As you move farther back into your family history, you may want to use an eight- or nine-generation template. This allows you to see more members at a glance without including a lot of information. These templates come in various styles to fit your needs. Some common options include circular, hourglass and bowtie shapes. The one you choose depends on what is most visually pleasing to you.

Researching your family history can be challenging and a lengthy process. Begin by organizing your information into a family tree and it will make the task much easier.

Suzie_Kolber_ObitSuzie Kolber created to be the complete online resource for “do it yourself” genealogy projects.  The site offers the largest offering of family trees online. The site is a not for profit website dedicated to offering free resources for those that are trying to trace their family history.


Cousin Connection Tip #10: Can I Get An Estimate?

by Abby Glann

unnamedSticking with our census theme, keep in mind census data is usually going to give you estimates. Even so, using averages, you can *usually* come to something close to the truth. If you find a census where your great Aunt Joan’s birth year comes to 1888, another where she is born 1887, another at 1888, then another at 1889, you can estimate she was born in 1888. Now, she may have been born in 1887 or 1889, but 1888 is still a great guess that is going to help you get closer to the truth. One tool I use when searching censuses for someone is to give myself around a 5 year range to look, if I have a good idea of when they were born.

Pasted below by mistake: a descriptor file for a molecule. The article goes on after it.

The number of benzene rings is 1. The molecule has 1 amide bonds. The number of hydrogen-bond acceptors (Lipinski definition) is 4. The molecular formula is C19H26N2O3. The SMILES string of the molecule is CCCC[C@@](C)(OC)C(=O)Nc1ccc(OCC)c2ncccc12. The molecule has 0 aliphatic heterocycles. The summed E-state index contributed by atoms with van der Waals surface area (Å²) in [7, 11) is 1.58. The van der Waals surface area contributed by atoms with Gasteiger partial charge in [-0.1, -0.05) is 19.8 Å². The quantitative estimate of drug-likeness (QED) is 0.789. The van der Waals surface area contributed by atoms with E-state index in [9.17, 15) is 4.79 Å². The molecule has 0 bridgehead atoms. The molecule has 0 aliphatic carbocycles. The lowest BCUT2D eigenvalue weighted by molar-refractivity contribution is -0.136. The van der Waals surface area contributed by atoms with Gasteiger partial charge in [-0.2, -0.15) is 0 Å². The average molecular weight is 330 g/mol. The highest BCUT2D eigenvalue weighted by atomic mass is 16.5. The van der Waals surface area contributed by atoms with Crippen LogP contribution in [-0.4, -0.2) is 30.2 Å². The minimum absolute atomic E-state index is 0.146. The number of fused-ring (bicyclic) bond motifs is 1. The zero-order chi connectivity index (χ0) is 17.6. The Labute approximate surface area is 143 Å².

So for Aunt Joan, I would use a range of 1886 to 1890 when searching, considering that her birth could be listed as any of those years.

Don’t discount those finds you make that look like they may be the right person but the year is off a bit in census data. Look closer-it may be who you’re looking for!

image courtesy of Twisted Twigs on Gnarled Branches on Facebook

Cousin Connection Tip #9: What’s That Sound?

by Abby Glann

Although census records are a great way to add family to your ancestors fast, there are little tips and tricks that can make them a bit more useful. One thing you should know about is the Soundex system. A lot of genealogical search engines use the Soundex to widen results to include names you may not have thought were related to your own. Our ancestors didn’t necessarily spell as well as we may now, and census takers often simply spelled things phonetically, especially when dealing with new immigrants whose names might have been difficult to understand.